"Sissy people," Ziad spits at the camera with more humor than venom. "Each did three years of army and their hands are cold. Look at these," he says, displaying his own mits and cracking up in laughter. "This is Arab. This is man."

"Ziad, do you trust them?" asks Hojeij. "No, I don't trust them," he answers. "I never trust Israelis. It's" - more cracks of laughter. "It's in my culture. We don't trust Israelis. We kill Israelis."

At this point Uval interjects and Hojeij rushes onscreen to diffuse the mock tension, leaving Ziad alone with the camera. "No, I can't kill them," he confesses solemnly. A beat passes and his eyes light up. "But I can sell them."

Hojeij returns. "Let's invite them and sell them," Ziad tells him. "To whom?" Hojeij asks. "To Hizbullah," Ziad replies. He turns to ask Uval and Amir to come play this game in Lebanon. They squeal in horror. "You see? This is the end of Israel," Ziad says.

In many ways, it's a shame not to see "We Will Win" on Hojeij's compilation, entitled "Mahmoud Hojeij in Short." It crystallizes all of the element that surface here and there is his earlier films - the use of games, an emphasis on vernacular street talk, a yearning for childhood, the strange and humbling sensation of success as failure and an atmosphere of playfulness that makes political critique more palatable, even as it risks being misread. (Is Ziad seriously saying it's in his culture or is he recycling - and by doing so critiquing - a piece of rhetoric that serves the interests of both Arab leaders who want to shore up their power and Israeli leaders who want to justify their military might?)

Looking back at Hojeij's films - such as "Once," "Beirut Palermo Beirut" and "Shameless Transmission for Desired Transformations per Day" - one grasps the remarkable level of intuition that fuels his artistic practice. He insists he cares little for technology or production values and argues: "I am a storyteller at the end of the day and I need to tell [viewers] my stories, or theirs."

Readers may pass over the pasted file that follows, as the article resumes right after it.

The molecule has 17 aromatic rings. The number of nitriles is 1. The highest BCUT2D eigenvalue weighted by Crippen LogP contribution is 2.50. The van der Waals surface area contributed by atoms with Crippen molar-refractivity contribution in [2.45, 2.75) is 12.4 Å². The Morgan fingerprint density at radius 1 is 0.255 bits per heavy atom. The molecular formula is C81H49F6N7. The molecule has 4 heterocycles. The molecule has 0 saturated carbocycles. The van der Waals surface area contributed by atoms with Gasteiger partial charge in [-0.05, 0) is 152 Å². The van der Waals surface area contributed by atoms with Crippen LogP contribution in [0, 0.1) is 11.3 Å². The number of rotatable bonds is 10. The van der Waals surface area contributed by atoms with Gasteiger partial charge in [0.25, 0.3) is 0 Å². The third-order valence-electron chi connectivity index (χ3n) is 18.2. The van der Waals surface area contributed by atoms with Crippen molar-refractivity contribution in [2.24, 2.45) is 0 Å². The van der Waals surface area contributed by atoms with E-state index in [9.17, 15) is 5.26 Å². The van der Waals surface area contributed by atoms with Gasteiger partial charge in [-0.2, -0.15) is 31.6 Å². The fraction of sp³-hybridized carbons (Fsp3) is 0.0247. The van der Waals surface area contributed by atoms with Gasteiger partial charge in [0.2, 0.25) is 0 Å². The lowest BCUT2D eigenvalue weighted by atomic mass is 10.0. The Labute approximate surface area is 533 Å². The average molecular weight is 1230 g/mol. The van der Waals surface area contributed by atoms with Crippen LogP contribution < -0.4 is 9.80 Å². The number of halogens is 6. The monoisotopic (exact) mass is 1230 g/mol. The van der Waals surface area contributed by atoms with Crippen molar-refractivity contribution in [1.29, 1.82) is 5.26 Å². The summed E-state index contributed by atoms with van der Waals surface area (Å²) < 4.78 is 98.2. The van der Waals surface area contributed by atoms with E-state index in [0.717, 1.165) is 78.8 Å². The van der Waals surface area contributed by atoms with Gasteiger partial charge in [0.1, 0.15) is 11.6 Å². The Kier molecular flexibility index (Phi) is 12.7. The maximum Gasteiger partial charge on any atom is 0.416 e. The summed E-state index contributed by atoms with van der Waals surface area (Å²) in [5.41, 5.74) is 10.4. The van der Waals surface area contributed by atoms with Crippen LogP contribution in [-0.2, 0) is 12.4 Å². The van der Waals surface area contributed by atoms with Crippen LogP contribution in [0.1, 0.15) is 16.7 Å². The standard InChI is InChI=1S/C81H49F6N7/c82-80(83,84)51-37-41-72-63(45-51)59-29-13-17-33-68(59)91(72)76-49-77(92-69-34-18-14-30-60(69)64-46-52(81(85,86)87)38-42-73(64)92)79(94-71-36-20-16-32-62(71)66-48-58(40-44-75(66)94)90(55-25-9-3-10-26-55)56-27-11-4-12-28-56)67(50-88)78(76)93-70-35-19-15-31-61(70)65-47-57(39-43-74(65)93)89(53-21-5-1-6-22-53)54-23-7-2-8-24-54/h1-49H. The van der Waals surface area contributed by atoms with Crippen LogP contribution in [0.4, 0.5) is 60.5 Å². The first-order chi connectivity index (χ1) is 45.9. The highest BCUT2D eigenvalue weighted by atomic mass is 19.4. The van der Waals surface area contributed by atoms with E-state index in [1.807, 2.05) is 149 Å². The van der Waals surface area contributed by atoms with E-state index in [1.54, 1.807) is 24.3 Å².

Several of Hojeij's films deal with the camera as physically present - in "Sa Carapace," how his niece as archetypal child throws a royal tantrum when she first seems the camera but slowly warms to and eventually falls in love with the device; in "Once," how little kids indulge their curiosity in front of the camera when they are alone but perform rigidly for it when their parents are around.

Others explore the material texture of video (and digitally shot images of grainy television screens). "Beirut Palermo Beirut" opens with a quote from Tony Oursler likening video to water, and "Shameless," with its text equations and its magical visual flourishes, may be Hojeij's strongest aesthetic effort.

Both "Beirut Palermo Beirut" and "Shameless" are also, in a sense, archeological. They use role playing and re-enacted experiences to peel off layers of behavioral artifice and expose anxieties, humiliations, the truth or the self laid bare. "Beirut Palermo Beirut" is a record of endured disappointment and "Shameless" recounts the stories of people who've had their vehicular sexual experiences disrupted by the police, shedding harsh light on how people speak of women and sex thanks to a particularly loquacious vegetable vendor.

"Videos here are made solely on intuition and a lot of emotions," Hojeij says. "Out of pain we create and out of creation we understand and not vice versa. We do things because we feel that they are missing, and only later on [do] we start to understand them."

Back on the Paris playground in "We Will Win," Hojeij's camera tilts up to a sky streaked with orange, as if bored with grown men playing games and eager for an image more sublime. Hojeij misses the jump. Or does he? The last lines of dialogue to be plucked out from the actors' conversation and splashed onscreen are "the end ... the game ... the jump ... the lie ... the right."

To make Hojeij's early videos more available is a great service to those interested in the work of Beirut's often accomplished but locally underexposed contemporary artists. The more who follow his lead, the better. When and if Hojeij puts out his next compilation, hopefully "We Will Win" will get the critical attention it deserves.